Gaspar García Laviana
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Father Gaspar García Laviana (1941 — December 11, 1978) was a Spanish Roman Catholic priest who took up arms to fight as soldier in Nicaragua with the Sandinista National Liberation Front (FSLN) in 1977.
García Laviana was born in 1941 in Les Roces, San Martin del Rey Aurelio, Asturias (Spain) moving during his childhood to Tuilla, Langreo. He was ordained a priest of the Congregation of the Sacred Hearts of Jesus and Mary in 1966. After taking charge of a church in Logroño for three years, working at the same time as a carpenter.
Missionary in Nicaragua
In 1969 arrived to Nicaragua as a missionary priest. Through his missionary work with Father Pedro Regalado in the parishes of San Juan del Sur and Tola in the department of Rivas, García Laviana worked closely with the Nicaraguan peasants and was intimately aware of the many hardships they faced. He joined other progressive Christians in concientización (or awareness raising) in poor rural communities around the country.
An Activist against Social Injustice
Gaspar happened to arrive in a country where a Revolution was in the making. His work as a missionary inevitably led him to take sides with the poor and join the revolutionary process. His noisy complaints about the neglect of the poor, including sit-ins in government offices, caught the attention of Anastasio Somoza's administration. García Laviana was also an outspoken critic of the brothels located in his parish, many operating with under age girls.
Exile in Costa Rica and Involvement in the Revolution
When he exposed this scandal on the radio, Somoza's National Guard tried on two occasions to assassinate him. He fled to Costa Rica where he met exiled members of the Sandinista National Liberation Front (FSLN). He agreed with them that the overthrow of Somoza was a moral—even religious—necessity. After agonizing soul-searching, and deep reading in church doctrine, he decided that taking up arms to fight evil did not violate his Christian principles. His decision was broadcast in two secretly distributed public letters that made clear that, with a heavy heart, he felt armed struggle was his Christian duty as a priest in solidarity with the oppressed. Trained in explosives in Cuba, he returned to Central America and joined the "'Benjamin Zeledon' Southern Front" in the Sandinista guerrilla war against Somoza. His unit was betrayed by a traitor and was ambushed on a farm along the Costa Rican border called "El Infierno." Gaspar rose up to fire when he should have stayed down; he was killed instantly. He never lived to see the triumph of the insurrection the following July.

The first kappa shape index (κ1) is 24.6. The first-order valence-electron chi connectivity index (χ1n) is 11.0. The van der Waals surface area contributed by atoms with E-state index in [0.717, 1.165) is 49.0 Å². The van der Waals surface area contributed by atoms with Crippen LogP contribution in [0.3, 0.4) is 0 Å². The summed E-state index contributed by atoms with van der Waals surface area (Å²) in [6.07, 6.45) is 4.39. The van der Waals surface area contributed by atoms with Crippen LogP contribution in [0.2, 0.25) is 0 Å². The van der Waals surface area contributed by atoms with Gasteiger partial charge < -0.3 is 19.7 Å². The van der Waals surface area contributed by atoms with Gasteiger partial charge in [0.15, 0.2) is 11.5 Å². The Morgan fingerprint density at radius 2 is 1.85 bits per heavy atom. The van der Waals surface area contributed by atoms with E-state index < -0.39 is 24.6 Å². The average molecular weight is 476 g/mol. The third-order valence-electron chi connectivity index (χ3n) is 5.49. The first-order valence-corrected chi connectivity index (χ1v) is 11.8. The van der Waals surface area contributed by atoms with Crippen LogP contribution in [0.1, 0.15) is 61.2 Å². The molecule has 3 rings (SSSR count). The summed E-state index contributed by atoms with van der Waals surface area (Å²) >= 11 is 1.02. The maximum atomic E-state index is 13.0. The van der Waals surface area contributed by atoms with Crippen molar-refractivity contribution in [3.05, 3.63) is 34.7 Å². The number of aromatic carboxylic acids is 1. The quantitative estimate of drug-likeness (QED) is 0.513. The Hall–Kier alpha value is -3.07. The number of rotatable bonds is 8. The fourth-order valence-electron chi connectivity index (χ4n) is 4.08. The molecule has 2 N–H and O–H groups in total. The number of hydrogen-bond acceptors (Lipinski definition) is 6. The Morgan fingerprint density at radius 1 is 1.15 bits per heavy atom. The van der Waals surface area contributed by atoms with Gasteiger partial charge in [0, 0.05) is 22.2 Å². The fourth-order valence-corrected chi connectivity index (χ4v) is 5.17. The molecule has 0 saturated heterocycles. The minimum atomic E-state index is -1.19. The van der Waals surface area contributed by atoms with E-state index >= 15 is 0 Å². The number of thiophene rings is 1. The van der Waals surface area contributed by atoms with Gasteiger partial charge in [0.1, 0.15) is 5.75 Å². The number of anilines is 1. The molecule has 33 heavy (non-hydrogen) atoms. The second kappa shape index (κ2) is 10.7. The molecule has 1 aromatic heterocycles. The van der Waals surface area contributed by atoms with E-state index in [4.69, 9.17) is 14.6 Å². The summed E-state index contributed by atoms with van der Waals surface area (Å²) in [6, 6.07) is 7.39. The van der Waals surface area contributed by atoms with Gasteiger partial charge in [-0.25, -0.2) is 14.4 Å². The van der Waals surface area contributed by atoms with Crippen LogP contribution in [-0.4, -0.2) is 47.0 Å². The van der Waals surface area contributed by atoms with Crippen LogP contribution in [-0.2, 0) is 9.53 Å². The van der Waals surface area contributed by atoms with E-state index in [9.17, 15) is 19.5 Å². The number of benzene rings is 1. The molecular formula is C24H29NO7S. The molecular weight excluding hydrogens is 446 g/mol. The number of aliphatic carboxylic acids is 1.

A closet poet, García Laviana expressed his outrage at the poverty and neglect of Nicaraguan peasants, society, as well as his own mixture of emotions as he took up arms, in many secretly circulated poems that, after the triumph of the insurrection were published as a collection in 1979 called Songs of Love and War; this was the first book published by the Sandinista government's Ministry of Culture, headed by another poet and priest, Ernesto Cardenal. Biographies include GASPAR VIVE by Fr. Manuel Rodriguez Garcia (privately printed, 1981) and !GASPAR! A SPANISH POET/PRIEST IN THE NICARAGUAN REVOLUTION by David Gullette (Bilingual Press, 1994) which contains a bilingual collection of his most important poetry.
Father García Laviana was a priest who was greatly influenced by the spirit of Liberation Theology which focused on a "preferential option for the poor" declared at the Latin American Bishop's conferences at Medellín and Cuernavaca.
Daniel Ortega, president of Nicaragua, acknowledged the importance of García Laviana's participation in the revolutionary struggle. García Laviana's involvement in the Nicaraguan Revolution encouraged Catholics to support the FSLN by providing the revolutionary movement with a sense of moral legitimacy. Many of García Laviana's concerns became priorities for the Sandinistas when they assumed power. The revolutionary government took up health care as a major priority, implemented agrarian reform initiatives that redistributed land back to many peasants individually and in cooperatives, made education through the fourth grade free and universal, and denounced prostitution.